The level of ChR2 expression across mice correlated strongly with each of the 3 behavioral responses (p<0.01 in each case) (Fig. 5). This is obvious when comparing responses between ChR2-H and ChR2-L mice in previous figures (Figs. 2 & 4). However, close inspection suggests a remarkably strong correlation even within each of these two subgroups of 4 mice, despite the low variance in ChR2 expression and behavioral responses within each subgroup (Fig. 5). We measured the correlation for each behavior in each subgroup (3 behaviors×2 subgroups = 6 potential correlations, with n = 4 in each case), and found that head speed showed significant correlations in both ChR2-H (r2 = 0.99, p = 0.01) and ChR2-L (r2 = 0.97, p = 0.03) mice (without correction for multiple comparisons) (Fig. 5B). Operant responding (Fig. 5A) and contralateral rotations (Fig. 5C) showed the same trend but did not reach significance (range between r2 = 0.77, p = 0.23 and r2 = 0.88, p = 0.06). There was also evidence of correlations across mice between the three behavioral responses in both ChR2-H and ChR2-L mice, as can be seen by comparing the responses of individual mice between the panels of figure 5. Indeed, a significant 3-way correlation was found between ChR2 expression, operant responding, and head speed in ChR2-H mice (r2 = 0.98, p = 0.01), and the same trend was found in ChR2-L mice (r2 = 0.85, p = 0.08).

Figure 5. Behavioral responses correlate with the number of ChR2 positive neurons.

Each point represents a single mouse. For each behavior, we measured the correlation for all ChR2 mice (long lines, p<0.01 for each behavior), as well as only the ChR2-H or ChR2-L mice (short lines). A, The y-axis indicates the difference in the number of operant responses at the active versus inactive ports (averaged across days 6–9; see Fig. 2A). B, Head speed. C, Rotations. In B and C, the y-axis indicates differences between stimulation and non-stimulation periods (see Fig. 4B,C).

These correlations suggests that despite the very small numbers of ChR2+ neurons in ChR2-L mice, optical stimulation may have elicited a small but behaviorally relevant activation of dopamine neurons. The more general inference that we make based on these correlations is that the number of ChR2 positive neurons is tightly linked to the magnitude of the optically-driven dopamine response, and that the magnitude of the dopamine response is tightly linked to behavior.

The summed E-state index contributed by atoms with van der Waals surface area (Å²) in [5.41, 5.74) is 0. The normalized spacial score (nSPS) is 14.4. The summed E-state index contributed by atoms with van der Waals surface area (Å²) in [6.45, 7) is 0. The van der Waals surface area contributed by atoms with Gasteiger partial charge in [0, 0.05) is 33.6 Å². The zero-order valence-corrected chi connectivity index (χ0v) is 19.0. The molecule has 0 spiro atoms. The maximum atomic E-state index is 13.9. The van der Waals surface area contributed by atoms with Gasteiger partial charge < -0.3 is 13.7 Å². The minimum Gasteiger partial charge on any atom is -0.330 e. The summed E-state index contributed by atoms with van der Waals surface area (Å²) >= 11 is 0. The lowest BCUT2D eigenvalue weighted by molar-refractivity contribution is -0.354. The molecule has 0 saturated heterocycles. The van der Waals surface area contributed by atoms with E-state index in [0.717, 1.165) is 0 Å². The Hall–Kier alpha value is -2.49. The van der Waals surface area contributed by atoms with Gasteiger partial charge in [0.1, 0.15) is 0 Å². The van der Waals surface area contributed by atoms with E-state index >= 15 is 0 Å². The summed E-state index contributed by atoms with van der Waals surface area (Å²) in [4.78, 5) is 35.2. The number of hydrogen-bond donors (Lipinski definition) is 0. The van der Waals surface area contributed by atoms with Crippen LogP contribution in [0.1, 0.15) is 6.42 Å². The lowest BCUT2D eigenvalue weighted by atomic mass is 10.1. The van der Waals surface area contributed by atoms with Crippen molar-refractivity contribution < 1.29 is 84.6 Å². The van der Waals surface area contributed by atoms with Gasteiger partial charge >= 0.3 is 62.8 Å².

The three types of behaviors measured here (operant reinforcement, locomotion, and contralateral rotation) are all known to result from increases in dopamine transmission that are sustained over periods of minutes or longer (e.g. [1], [2], [15]). Given the strong correlations that we observed between ChR2 expression and all three behavioral responses (Fig. 5), the present results provide compelling evidence that the brief, naturally occurring activation of dopamine neurons is sufficient for positive reinforcement of preceding actions, as hypothesized by RL models of dopamine function [13], [14]. In addition, these results appear inconsistent with the hypotheses that the brief activation of dopamine neurons does not convey a functional reward signal [18], [19], and that it does not directly drive learning [23], [24].

The optically driven reinforcement of operant responding observed here is comparable to the electrically driven “brain stimulation reward” (BSR) described first by Olds and Milner [37]. Electrical BSR elicited from certain brain regions (and with certain stimulation protocols that have been refined over the years to produce maximal reward effects) can have extremely high reward value, far greater than that of natural rewards [38], [39]. The response rates of our mice for optical BSR were low relative to the very high response rates that are commonly observed for electrical BSR of the lateral hypothalamus. However, when optical BSR was delivered on a progressive ratio schedule, we observed average break points (across days) ranging from 4 to 20 across our 6 mice. These break points are similar to those observed with electrical BSR of lateral hypothalamus, which have been found to range between 5 and 25 across studies [40][45]. The strength of our optical BSR was almost certainly limited by the fact that our stimulation was unilateral, and would only be expected to cause dopamine release in the ipsilateral hemisphere [46]. By contrast, the standard means of evoking electrical BSR, and the one used in these papers, is unilateral stimulation of lateral hypothalamus, which has been found to cause bilateral dopamine release in nucleus accumbens, both with microdialysis [47] and voltametry (Cossette and Shizgal, 2011 SFN abstract). The naturally occurring activation of dopamine neurons occurs bilaterally, in both VTA and SN. Thus the optical BSR described here appeared to have moderate reward value, and its value could probably be increased further through stimulation that is bilateral and includes SN as well as VTA.